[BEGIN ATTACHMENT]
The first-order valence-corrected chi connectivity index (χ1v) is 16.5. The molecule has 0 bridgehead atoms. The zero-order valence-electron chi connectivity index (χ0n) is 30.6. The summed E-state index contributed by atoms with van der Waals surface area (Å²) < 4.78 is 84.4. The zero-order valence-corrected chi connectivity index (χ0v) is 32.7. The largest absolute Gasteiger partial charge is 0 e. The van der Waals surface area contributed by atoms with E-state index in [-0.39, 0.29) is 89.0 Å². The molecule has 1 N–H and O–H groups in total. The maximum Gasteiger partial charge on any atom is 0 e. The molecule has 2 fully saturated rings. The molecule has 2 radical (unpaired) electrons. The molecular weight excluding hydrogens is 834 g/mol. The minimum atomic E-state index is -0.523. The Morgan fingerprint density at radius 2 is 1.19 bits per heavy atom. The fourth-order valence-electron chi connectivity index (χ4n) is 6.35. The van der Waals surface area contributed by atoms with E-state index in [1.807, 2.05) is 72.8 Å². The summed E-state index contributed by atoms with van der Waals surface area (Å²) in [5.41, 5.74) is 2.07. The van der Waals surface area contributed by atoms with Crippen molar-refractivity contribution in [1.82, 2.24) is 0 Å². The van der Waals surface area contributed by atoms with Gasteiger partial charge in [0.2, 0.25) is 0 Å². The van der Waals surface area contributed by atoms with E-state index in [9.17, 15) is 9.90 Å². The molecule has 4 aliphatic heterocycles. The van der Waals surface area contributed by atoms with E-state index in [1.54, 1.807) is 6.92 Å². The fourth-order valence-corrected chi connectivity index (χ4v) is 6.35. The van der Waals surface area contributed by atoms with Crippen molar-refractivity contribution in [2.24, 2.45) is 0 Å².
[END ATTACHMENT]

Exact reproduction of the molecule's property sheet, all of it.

The first-order valence-corrected chi connectivity index (χ1v) is 16.5. The molecule has 0 bridgehead atoms. The zero-order valence-electron chi connectivity index (χ0n) is 30.6. The summed E-state index contributed by atoms with van der Waals surface area (Å²) < 4.78 is 84.4. The zero-order valence-corrected chi connectivity index (χ0v) is 32.7. The largest absolute Gasteiger partial charge is 0 e. The van der Waals surface area contributed by atoms with E-state index in [-0.39, 0.29) is 89.0 Å². The molecule has 1 N–H and O–H groups in total. The maximum Gasteiger partial charge on any atom is 0 e. The molecule has 2 fully saturated rings. The molecule has 2 radical (unpaired) electrons. The molecular weight excluding hydrogens is 834 g/mol. The minimum atomic E-state index is -0.523. The Morgan fingerprint density at radius 2 is 1.19 bits per heavy atom. The fourth-order valence-electron chi connectivity index (χ4n) is 6.35. The van der Waals surface area contributed by atoms with E-state index in [1.807, 2.05) is 72.8 Å². The summed E-state index contributed by atoms with van der Waals surface area (Å²) in [5.41, 5.74) is 2.07. The van der Waals surface area contributed by atoms with Crippen molar-refractivity contribution in [1.82, 2.24) is 0 Å². The van der Waals surface area contributed by atoms with Gasteiger partial charge in [0.2, 0.25) is 0 Å². The van der Waals surface area contributed by atoms with E-state index in [9.17, 15) is 9.90 Å². The molecule has 4 aliphatic heterocycles. The van der Waals surface area contributed by atoms with E-state index in [1.54, 1.807) is 6.92 Å². The fourth-order valence-corrected chi connectivity index (χ4v) is 6.35. The van der Waals surface area contributed by atoms with Crippen molar-refractivity contribution in [2.24, 2.45) is 0 Å².